Become a Member
Guides and Reports
Show All »
Metrics & ROI
Search Engine Marketing
More Marketing Topics »
MarketingProfs Enterprise Solutions
See All »
Schedule of Events
Virtual Conference Series
Products and Services
Post a Question
Quick Start Guide
Find and Post Jobs
Real-World Education for Modern Marketers
Join Over 600,000 Marketing Professionals
Ask your question ... sign up today! It's FREE!
Just for Fun
MProfs PRO Seminar Q&A
Topic: Website Critique
Search more Know-How Exchange Q&A from Marketing Experts
This question has been answered, and points have been awarded.
Not Making Any Sales On My Website
11/11/2012 at 12:12 PM ET
Hi I have opened up a website selling handmade gifts but i am not making any sales on line..i do sale my products at markets and they go down well but not on my wesite. I get people looking but no one actually buy anything. Please advice i would like to know what i am doing wrong.
11/11/2012 at 2:19 PM
Have you talked to people who have visited your website to find out why they don't buy? From a simple glance at your site we can only guess (no alt tags? Images that don't show well? Wording that doesn't inspire/build confidence? Wrong type of visitors, use of Flash technology?).
11/11/2012 at 3:32 PM
Who is your primary target audience? How do they find your site? What are they expecting or looking for when they get there?
If we go back to square-one, we can figure this out. And once we figure it out, we can begin to fix it so you get more sales on the site.
11/11/2012 at 4:45 PM
Jay is on the nail here. Because selling online is not remotely the same as selling something they can see.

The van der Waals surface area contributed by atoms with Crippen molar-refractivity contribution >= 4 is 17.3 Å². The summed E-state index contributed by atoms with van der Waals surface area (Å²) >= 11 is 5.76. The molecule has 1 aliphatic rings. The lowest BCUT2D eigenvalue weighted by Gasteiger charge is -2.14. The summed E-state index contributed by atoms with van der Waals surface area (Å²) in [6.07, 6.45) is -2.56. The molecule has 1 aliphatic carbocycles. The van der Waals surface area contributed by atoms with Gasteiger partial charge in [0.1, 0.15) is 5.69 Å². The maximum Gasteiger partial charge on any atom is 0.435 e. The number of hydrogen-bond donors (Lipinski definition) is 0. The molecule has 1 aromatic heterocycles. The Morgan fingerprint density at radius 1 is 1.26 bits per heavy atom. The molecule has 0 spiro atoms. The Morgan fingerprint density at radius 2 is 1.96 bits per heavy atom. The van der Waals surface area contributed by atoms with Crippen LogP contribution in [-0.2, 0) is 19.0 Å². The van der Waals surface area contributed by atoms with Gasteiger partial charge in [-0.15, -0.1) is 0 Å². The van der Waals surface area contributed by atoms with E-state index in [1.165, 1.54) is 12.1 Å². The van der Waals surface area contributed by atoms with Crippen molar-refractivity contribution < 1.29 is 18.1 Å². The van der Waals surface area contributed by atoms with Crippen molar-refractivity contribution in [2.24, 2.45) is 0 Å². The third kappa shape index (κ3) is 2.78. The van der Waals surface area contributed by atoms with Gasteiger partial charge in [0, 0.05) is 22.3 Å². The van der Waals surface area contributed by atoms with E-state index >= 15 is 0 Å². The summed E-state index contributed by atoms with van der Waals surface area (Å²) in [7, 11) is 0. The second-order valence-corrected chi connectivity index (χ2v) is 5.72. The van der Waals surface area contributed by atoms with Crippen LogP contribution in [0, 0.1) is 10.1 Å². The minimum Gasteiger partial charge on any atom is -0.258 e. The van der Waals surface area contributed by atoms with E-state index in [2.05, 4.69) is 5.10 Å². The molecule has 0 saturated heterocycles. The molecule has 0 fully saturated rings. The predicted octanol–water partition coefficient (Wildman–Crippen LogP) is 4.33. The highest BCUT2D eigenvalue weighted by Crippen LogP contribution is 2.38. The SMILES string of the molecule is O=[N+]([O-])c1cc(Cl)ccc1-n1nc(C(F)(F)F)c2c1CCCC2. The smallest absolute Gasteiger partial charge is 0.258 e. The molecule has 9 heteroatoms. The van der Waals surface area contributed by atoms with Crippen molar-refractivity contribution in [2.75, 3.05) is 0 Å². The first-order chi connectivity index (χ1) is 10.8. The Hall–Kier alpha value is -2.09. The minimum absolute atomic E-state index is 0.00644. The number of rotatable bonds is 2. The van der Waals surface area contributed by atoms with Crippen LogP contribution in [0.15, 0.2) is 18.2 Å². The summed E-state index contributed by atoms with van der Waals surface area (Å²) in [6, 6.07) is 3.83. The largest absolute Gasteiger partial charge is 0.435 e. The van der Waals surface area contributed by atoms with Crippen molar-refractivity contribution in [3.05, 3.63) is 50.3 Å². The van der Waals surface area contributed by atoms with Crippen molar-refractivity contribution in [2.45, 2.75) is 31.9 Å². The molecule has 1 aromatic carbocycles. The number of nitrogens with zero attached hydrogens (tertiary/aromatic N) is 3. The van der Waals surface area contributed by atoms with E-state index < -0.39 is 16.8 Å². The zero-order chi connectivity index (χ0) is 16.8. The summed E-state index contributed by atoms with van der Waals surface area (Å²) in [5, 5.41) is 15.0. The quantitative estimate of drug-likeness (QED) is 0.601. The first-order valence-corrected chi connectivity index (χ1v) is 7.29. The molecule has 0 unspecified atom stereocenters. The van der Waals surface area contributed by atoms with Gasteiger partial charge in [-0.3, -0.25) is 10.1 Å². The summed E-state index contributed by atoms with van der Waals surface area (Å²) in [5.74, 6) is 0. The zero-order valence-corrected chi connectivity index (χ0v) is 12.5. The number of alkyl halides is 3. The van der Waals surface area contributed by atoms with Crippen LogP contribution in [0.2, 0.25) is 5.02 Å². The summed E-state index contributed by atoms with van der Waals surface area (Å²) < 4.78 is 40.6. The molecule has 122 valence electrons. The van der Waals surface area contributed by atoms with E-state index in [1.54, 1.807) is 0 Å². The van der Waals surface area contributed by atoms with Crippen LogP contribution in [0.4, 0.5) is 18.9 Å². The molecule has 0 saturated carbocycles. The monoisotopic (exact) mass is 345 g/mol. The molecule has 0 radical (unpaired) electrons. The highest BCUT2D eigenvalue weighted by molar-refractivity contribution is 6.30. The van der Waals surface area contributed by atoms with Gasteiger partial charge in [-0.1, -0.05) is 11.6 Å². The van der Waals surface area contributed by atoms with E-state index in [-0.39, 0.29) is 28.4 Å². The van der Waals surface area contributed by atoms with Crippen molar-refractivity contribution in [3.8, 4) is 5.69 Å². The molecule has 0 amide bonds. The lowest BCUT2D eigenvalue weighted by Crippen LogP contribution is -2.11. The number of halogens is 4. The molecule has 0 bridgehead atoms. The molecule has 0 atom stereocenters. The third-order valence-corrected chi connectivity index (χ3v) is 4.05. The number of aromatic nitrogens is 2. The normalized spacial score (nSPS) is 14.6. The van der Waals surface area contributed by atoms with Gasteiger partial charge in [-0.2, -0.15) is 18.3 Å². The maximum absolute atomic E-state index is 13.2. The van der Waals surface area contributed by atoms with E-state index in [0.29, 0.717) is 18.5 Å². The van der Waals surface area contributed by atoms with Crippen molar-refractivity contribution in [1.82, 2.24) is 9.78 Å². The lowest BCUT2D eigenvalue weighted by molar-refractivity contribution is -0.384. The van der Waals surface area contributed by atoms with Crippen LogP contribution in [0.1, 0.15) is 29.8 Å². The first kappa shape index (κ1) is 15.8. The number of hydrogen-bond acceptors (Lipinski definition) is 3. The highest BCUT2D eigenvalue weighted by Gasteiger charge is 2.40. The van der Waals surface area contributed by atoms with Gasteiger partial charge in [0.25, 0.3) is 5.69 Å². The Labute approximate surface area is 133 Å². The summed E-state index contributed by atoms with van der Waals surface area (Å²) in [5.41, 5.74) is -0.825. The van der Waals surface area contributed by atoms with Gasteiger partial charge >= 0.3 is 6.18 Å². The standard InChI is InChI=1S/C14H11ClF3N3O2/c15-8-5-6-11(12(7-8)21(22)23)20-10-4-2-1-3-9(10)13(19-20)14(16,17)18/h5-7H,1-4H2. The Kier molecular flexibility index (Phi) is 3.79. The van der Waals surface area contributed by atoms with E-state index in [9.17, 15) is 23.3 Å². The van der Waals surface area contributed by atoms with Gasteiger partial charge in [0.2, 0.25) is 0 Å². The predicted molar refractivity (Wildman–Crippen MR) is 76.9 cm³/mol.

From my point of view you have to ask yourself "why would I buy this if I only saw a picture of it"? - which is to put Jay's question back to front.
The second issue is to develop trust. You need to give them that feeling and this is most easily done by countering one of the main objections they have. Michael Goodman makes a good point about asking them!
Good persuasive copy can help too. Keep the language simple and direct, and tell 'em in simple language to "press that button and pay with paypal/creditcard/notes that were stuffed under the mattress". For this you need to sit down on the other side of your computer and imagine what your customer sees from the other side! (Going to the local library or a friend's house can help here too, it is a different environment and you will see your site in a different light!).
Then set up an autoresponder series so that they can stay in touch if they are at all interested (Mail Chimp is free up to 500 users). It isn't hard to do, and can have a dramatic effect on sales in the long term.
Hope this helps a little.
To your success,
11/11/2012 at 4:56 PM
My apologies, I didn't notice the link to your website! (It's getting on for midnight, and I'm bushed).
Points of issue:
(1) The photos are excellent and show your products to perfection -
- - - however - - -